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Combe Motte, Combe, Herefordshire

Also known as, or recorded in historical documents as;
Bannetts; Hindwell Brook

In the civil parish of Combe.
In the historic county of Herefordshire.
Modern Authority of Herefordshire.
1974 county of Hereford and Worcester.
Medieval County of Herefordshire.

OS Map Grid Reference: SO34776344
Latitude 52.26524° Longitude -2.95722°

Combe Motte, Combe, Herefordshire has been described as a certain Timber Castle.

There are earthwork remains.

This site is a scheduled monument protected by law.


Earthwork and buried remains of a motte castle situated c.90m south of Hindwell Brook, near its confluence with the River Lugg. It sits in a pasture field, overlooking a bridge over Hindwell Brook. The remains include an earthen motte mound of circular form, c.40m diameter at the base and rising c.1.5m to a flat top of c.20m diameter. The top of the mound has a depression, c.12m long and 0.5m deep, and a roughly circular hole 2m diameter and 0.5m deep. These features may be the result of past investigations. The mound is cut to the south by a hollow, c.2m wide and c.0.6m deep, which extends into the ditch and may be the remains of a ramp providing access to the motte. There is a slight mounding of material on the top of the motte to either side of this hollow. A shallow shelf around the motte mound forms a slight berm, less easily visible to the north. The motte is surrounded by an irregular ditch from which material for the mound's construction would have been quarried. The ditch varies in depth from 0.6m to 1.2m, has a maximum width of 5m, and is water-filled in its deepest parts. This in turn is surrounded by a slight external bank, up to 2.5m wide and visible in places to a height of 0.5m. A gap, c.2m wide, through the south west quarter of this bank represents the remains of an inlet channel, part of the original water supply for the ditch. Slight mounding of material on the external bank is visible to either side of this inlet. The monument is in a strategic position guarding a river crossing, but although a series of water channels visible to the north, west and north east of the motte, relate to subsequent land-use around the monument, they are evidently unconnected to the motte castle itself. (Scheduling Report)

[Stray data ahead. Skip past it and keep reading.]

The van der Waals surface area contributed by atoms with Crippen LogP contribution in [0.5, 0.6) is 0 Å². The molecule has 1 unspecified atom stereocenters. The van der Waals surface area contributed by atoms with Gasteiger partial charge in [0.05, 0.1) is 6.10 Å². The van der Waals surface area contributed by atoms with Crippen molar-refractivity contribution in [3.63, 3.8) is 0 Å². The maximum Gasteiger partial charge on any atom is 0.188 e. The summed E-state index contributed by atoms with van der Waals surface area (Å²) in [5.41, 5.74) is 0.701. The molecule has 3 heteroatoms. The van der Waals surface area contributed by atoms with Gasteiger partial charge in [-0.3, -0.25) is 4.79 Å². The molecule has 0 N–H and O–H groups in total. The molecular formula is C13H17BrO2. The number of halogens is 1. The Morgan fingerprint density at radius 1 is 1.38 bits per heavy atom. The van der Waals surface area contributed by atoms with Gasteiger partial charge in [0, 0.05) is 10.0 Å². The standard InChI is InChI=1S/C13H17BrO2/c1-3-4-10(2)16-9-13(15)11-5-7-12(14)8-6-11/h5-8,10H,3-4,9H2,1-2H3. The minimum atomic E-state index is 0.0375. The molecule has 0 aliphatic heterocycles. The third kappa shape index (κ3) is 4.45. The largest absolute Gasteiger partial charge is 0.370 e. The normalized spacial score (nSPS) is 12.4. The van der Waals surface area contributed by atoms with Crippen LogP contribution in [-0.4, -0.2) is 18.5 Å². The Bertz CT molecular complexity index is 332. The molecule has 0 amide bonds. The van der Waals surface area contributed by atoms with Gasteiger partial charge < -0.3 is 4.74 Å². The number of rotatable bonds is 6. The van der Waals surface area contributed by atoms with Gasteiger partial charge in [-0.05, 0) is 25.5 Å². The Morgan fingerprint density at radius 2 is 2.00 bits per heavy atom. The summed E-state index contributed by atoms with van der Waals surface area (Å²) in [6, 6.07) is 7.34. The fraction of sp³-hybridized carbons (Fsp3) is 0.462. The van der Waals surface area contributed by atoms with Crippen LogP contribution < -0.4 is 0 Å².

The castle probably existed in the 12th century, and probably suffered the same fate as Presteigne Castle, which was sacked by the Welsh at Christmas 1262 and never rebuilt. The motte is at most 5 feet high and 50 feet across, and there is evidence of a ditch 15 feet wide and 3 feet deep. To the west is the earthwork remains of a rectangular bailey visible as a low bank and ditch bisecting a field. It undoubtedly formerly had wet defences. (PastScape ref. Remfry)
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Sources of information, references and further reading
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This record last updated 26/07/2017 09:21:32

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